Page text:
I have heard, that, until very recently, Christian novels set in the medieval period were not popular with publishers. Did you encounter any problems along the way with your books?
RJ: Yes, and the fact that my books are early medieval as well, some publishers didn’t even think it could be classified as ‘medieval’ at all. One well known publisher said they didn’t contract anything too ‘dark and edgy’. I tried to explain that although my books were set in the ‘dark ages’, they were anything but dark. Alas, they didn’t seem convinced. I was very fortunate that my editor from Prism Book Group is a massive Tolkien fan, and she signed me straight away after reading my first manuscript. The rest, they say, is history!
This year, I have the number of Christian Medievals is well into the teens. I’ve so far read Dauntless by Dina Slieman, and I’ve just finished The Huntress of Thornbeck Forest by Melanie Dickerson. Both are adventure type Romances, which feature strong young women in positions of leadership or care of others. On the other hand, I’m also reading Oswald: Return of the King by Edoardo Albert- which I would describe as a historical epic chronicling the rise and reign of the Saxon King who established the Great Monastery at Lindisfarne, and helped to bring Christianity to his Kingdom.
Yet every book is in some way unique, so what do you think makes your books or writing stand out from the crowd?
RJ: Ummm… I would describe my books as romantic adventures, in an historical setting. They are by no means history books, you won’t find pages and pages of historical detail and description in any of my novels. My emphasis, is transporting readers into another world, where they can escape for a time, and perhaps think of themselves as a Celtic princess or a Saxon warrior.  My writing is inspirational, and the characters certainly go on a spiritual journey.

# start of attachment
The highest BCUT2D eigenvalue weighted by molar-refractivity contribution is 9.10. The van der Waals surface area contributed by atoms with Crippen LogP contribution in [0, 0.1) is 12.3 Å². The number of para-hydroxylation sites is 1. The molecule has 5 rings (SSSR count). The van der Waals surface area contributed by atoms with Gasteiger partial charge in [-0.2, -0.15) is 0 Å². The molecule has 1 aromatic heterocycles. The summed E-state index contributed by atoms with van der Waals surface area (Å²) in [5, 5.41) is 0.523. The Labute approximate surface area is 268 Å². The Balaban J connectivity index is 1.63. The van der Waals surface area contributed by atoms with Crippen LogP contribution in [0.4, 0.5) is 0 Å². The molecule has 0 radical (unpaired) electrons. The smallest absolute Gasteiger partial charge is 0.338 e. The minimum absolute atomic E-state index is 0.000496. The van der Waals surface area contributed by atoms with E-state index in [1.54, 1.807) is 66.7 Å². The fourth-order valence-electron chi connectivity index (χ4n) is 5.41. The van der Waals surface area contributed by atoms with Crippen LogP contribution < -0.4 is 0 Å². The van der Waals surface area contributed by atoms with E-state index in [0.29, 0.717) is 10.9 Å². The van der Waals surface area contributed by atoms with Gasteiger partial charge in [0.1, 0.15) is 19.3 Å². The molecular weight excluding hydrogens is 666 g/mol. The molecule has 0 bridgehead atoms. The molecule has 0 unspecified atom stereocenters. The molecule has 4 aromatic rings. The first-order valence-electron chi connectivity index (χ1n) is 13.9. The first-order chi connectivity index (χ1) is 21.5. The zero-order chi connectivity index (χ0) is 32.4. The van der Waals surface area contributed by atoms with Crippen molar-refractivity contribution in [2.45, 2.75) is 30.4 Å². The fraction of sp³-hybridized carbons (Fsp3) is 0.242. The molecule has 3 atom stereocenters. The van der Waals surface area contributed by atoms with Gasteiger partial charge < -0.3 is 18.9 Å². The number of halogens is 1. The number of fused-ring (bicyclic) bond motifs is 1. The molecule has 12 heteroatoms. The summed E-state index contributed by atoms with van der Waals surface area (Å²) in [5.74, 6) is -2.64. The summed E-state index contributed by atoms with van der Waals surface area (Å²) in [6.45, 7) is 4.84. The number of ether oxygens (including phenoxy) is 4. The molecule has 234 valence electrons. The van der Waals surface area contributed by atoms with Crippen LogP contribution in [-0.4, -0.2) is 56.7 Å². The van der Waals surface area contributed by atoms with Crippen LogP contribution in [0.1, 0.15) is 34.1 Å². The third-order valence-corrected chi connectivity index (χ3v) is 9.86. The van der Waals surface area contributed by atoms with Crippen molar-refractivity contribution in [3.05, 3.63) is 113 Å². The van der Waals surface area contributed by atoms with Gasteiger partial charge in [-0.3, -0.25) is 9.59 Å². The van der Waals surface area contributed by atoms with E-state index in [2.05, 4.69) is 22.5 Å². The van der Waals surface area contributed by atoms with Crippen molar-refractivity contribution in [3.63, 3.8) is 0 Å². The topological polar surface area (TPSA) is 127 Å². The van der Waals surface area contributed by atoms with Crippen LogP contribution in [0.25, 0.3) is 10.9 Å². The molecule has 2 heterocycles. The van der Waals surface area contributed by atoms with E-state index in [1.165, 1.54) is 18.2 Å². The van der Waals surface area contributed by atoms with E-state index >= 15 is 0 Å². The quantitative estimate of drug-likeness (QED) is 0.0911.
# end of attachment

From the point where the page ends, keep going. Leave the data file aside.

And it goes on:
In Forgotten Princess, the theme is about forgiveness, and the Last Princess focuses more on acceptance and value. Having said that, the historical element is important to me. The Forgotten Princess of Elmetia was inspired by an historical event, the collapse of the Kingdom of Elmet in 617AD. Some of the characters in the book are actual historical figures, like King Edwin and Queen Ethelburga, but the rest are purely fictional. My books are more accurately classed as historical fantasy, blending elements of fiction with history.
What kind of advice would you give to any wannabe historical fiction author- as I know I that I would agonise over research (far too much of a stickler for accuracy me)?
RJ: As I writer, I think you need to decide what kind of historical fiction you like, and what kind you want to write. In my experience, there are two different types of historical fiction fans. There are readers who love reading historical fiction, because they are passionate about history. They want minute historical details, and vast descriptions, and they are very adamant on historical accuracy. The history part is possibly more important than the storyline.